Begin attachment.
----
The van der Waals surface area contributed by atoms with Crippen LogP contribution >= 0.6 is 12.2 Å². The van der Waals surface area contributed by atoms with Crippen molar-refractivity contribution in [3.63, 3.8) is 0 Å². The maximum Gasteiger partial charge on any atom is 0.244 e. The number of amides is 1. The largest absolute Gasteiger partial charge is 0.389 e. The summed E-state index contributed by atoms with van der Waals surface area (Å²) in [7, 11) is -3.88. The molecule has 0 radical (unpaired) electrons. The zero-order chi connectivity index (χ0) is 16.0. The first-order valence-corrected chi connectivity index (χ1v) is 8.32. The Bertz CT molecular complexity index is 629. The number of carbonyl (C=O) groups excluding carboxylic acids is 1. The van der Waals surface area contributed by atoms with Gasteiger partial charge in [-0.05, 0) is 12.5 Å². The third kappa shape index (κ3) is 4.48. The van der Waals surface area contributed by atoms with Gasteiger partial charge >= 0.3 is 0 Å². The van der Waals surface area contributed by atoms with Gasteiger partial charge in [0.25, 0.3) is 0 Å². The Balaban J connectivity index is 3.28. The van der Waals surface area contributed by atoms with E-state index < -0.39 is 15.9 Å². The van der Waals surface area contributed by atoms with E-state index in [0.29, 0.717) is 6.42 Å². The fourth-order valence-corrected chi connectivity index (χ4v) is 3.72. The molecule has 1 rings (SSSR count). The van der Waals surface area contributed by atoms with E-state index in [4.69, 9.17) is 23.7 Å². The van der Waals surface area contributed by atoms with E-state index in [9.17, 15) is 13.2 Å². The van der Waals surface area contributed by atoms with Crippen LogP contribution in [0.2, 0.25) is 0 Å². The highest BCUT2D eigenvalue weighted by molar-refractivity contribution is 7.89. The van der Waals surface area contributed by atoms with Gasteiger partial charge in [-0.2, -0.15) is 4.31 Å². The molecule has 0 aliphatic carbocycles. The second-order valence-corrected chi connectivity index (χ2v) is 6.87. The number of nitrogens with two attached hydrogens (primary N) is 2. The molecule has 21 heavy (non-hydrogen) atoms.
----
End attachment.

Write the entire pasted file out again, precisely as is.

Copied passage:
The van der Waals surface area contributed by atoms with Crippen LogP contribution >= 0.6 is 12.2 Å². The van der Waals surface area contributed by atoms with Crippen molar-refractivity contribution in [3.63, 3.8) is 0 Å². The maximum Gasteiger partial charge on any atom is 0.244 e. The number of amides is 1. The largest absolute Gasteiger partial charge is 0.389 e. The summed E-state index contributed by atoms with van der Waals surface area (Å²) in [7, 11) is -3.88. The molecule has 0 radical (unpaired) electrons. The zero-order chi connectivity index (χ0) is 16.0. The first-order valence-corrected chi connectivity index (χ1v) is 8.32. The Bertz CT molecular complexity index is 629. The number of carbonyl (C=O) groups excluding carboxylic acids is 1. The van der Waals surface area contributed by atoms with Gasteiger partial charge in [-0.05, 0) is 12.5 Å². The third kappa shape index (κ3) is 4.48. The van der Waals surface area contributed by atoms with Gasteiger partial charge >= 0.3 is 0 Å². The van der Waals surface area contributed by atoms with Gasteiger partial charge in [0.25, 0.3) is 0 Å². The Balaban J connectivity index is 3.28. The van der Waals surface area contributed by atoms with E-state index < -0.39 is 15.9 Å². The van der Waals surface area contributed by atoms with E-state index in [0.29, 0.717) is 6.42 Å². The fourth-order valence-corrected chi connectivity index (χ4v) is 3.72. The molecule has 1 rings (SSSR count). The van der Waals surface area contributed by atoms with E-state index in [4.69, 9.17) is 23.7 Å². The van der Waals surface area contributed by atoms with E-state index in [9.17, 15) is 13.2 Å². The van der Waals surface area contributed by atoms with Crippen LogP contribution in [0.2, 0.25) is 0 Å². The highest BCUT2D eigenvalue weighted by molar-refractivity contribution is 7.89. The van der Waals surface area contributed by atoms with Gasteiger partial charge in [-0.2, -0.15) is 4.31 Å². The molecule has 0 aliphatic carbocycles. The second-order valence-corrected chi connectivity index (χ2v) is 6.87. The number of nitrogens with two attached hydrogens (primary N) is 2. The molecule has 21 heavy (non-hydrogen) atoms.